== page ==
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Last year, when Michael Jordan announced he was making an NBA comeback with the Wizards, the Washington Post gave reporter Michael Leahy a special assignment: covering nothing but the Jordan beat, all season long. Leahy’s periodic reports, capped by a lengthy piece in last Friday’s style section, testified to how big a story Jordan was. They also testified to the failings of coverage in the Post sports page.
Leahy’s wrap-up article contained a number of revelations about the superstar. The highlight reel includes:
* Jordan ignoring the advice of his personal trainer, Tim Grover, and making his ailing knees worse by refusing to rest them;
* Jordan’s locker-room presence alienating and menacing his teammates;
* Jordan’s injuries hampering team practice sessions to the point that the Wizards hardly scrimmaged full-court;
* The Wizards breaking league rules by closing their practices to the press, in an effort to cloak Jordan’s injuries;
* Jordan’s conduct becoming considerably less role-modelish once the cameras went away and reporters packed up their mikes.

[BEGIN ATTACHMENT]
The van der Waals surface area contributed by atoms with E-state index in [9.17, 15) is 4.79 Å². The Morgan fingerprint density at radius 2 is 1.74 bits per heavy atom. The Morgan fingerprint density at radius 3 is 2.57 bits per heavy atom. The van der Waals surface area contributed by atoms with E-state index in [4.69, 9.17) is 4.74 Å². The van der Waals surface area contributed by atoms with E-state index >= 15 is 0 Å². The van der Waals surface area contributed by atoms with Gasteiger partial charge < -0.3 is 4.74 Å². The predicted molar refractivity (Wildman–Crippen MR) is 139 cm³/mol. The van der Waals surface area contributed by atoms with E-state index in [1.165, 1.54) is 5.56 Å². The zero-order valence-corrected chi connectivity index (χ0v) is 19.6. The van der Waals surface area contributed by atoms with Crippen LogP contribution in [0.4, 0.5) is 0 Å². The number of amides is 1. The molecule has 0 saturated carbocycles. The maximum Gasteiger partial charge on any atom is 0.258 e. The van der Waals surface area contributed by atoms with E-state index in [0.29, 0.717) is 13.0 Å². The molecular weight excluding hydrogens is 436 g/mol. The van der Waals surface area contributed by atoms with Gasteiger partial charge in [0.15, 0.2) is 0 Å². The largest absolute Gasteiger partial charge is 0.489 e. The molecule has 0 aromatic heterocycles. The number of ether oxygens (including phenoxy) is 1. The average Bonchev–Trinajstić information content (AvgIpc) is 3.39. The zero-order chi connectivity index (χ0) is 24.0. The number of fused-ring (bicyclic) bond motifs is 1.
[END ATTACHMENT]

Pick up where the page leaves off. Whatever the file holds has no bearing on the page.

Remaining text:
Leahy’s killer story settled a number of lingering questions about Jordan’s comeback. Along the way, it raised a more basic question about journalism: Why can’t regular sportswriters tell unpleasant truths about top jocks?
Prior to Leahy’s contributions, the orthodoxy in the sports press about Jordan was a simplistic trope: MJ is fiercely competitive, and that explains everything. If Jordan gambles, it’s because he’s competitive. If Jordan neglects family life, it’s because he’s competitive. If Jordan drives fast sports cars, it’s because he’s competitive.
That handy analysis drove the Jordan-related coverage of writers both inside and outside the Post. Even Pulitzer Prize-winning journalist David Halberstam succumbed. In his 1999 book Playing for Keeps: Michael Jordan and the World He Made, Halberstam chronicled the star’s rise through high school and college hoops.
In one telling episode, Halberstam reported about a time Jordan and three pals from the University of North Carolina basketball team went out for a round of golf. On the final, winner-take-all hole, Jordan missed the green but somehow came up with a miraculous bunker shot to make up for his errant approach. Later, Jordan confided to his roommate how he had done it: He’d picked up the ball and tossed it onto the green. Halberstam cited the event as proof that Jordan’s “competitiveness was now surfacing on the golf course.”